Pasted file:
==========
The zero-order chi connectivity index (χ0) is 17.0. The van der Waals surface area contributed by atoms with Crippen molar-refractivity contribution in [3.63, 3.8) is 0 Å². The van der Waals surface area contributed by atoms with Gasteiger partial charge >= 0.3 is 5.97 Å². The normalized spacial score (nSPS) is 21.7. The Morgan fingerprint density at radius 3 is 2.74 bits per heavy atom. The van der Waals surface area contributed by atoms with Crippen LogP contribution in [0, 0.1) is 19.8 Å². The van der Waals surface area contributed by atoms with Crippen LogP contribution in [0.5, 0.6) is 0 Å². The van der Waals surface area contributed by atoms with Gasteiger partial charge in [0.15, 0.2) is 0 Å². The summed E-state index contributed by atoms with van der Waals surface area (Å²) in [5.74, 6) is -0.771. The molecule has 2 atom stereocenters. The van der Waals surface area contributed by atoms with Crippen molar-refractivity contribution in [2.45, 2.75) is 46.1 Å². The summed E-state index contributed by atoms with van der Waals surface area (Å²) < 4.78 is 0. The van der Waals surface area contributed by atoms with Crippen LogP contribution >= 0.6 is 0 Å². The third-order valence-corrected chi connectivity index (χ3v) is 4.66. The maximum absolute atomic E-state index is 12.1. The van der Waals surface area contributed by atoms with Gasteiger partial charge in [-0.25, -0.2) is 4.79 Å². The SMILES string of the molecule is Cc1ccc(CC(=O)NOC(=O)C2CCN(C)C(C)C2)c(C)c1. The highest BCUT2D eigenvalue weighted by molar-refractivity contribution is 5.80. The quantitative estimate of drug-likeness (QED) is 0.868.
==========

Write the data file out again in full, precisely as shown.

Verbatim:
The zero-order chi connectivity index (χ0) is 17.0. The van der Waals surface area contributed by atoms with Crippen molar-refractivity contribution in [3.63, 3.8) is 0 Å². The van der Waals surface area contributed by atoms with Gasteiger partial charge >= 0.3 is 5.97 Å². The normalized spacial score (nSPS) is 21.7. The Morgan fingerprint density at radius 3 is 2.74 bits per heavy atom. The van der Waals surface area contributed by atoms with Crippen LogP contribution in [0, 0.1) is 19.8 Å². The van der Waals surface area contributed by atoms with Crippen LogP contribution in [0.5, 0.6) is 0 Å². The van der Waals surface area contributed by atoms with Gasteiger partial charge in [0.15, 0.2) is 0 Å². The summed E-state index contributed by atoms with van der Waals surface area (Å²) in [5.74, 6) is -0.771. The molecule has 2 atom stereocenters. The van der Waals surface area contributed by atoms with Crippen molar-refractivity contribution in [2.45, 2.75) is 46.1 Å². The summed E-state index contributed by atoms with van der Waals surface area (Å²) < 4.78 is 0. The van der Waals surface area contributed by atoms with Crippen LogP contribution >= 0.6 is 0 Å². The third-order valence-corrected chi connectivity index (χ3v) is 4.66. The maximum absolute atomic E-state index is 12.1. The van der Waals surface area contributed by atoms with Gasteiger partial charge in [-0.25, -0.2) is 4.79 Å². The SMILES string of the molecule is Cc1ccc(CC(=O)NOC(=O)C2CCN(C)C(C)C2)c(C)c1. The highest BCUT2D eigenvalue weighted by molar-refractivity contribution is 5.80. The quantitative estimate of drug-likeness (QED) is 0.868.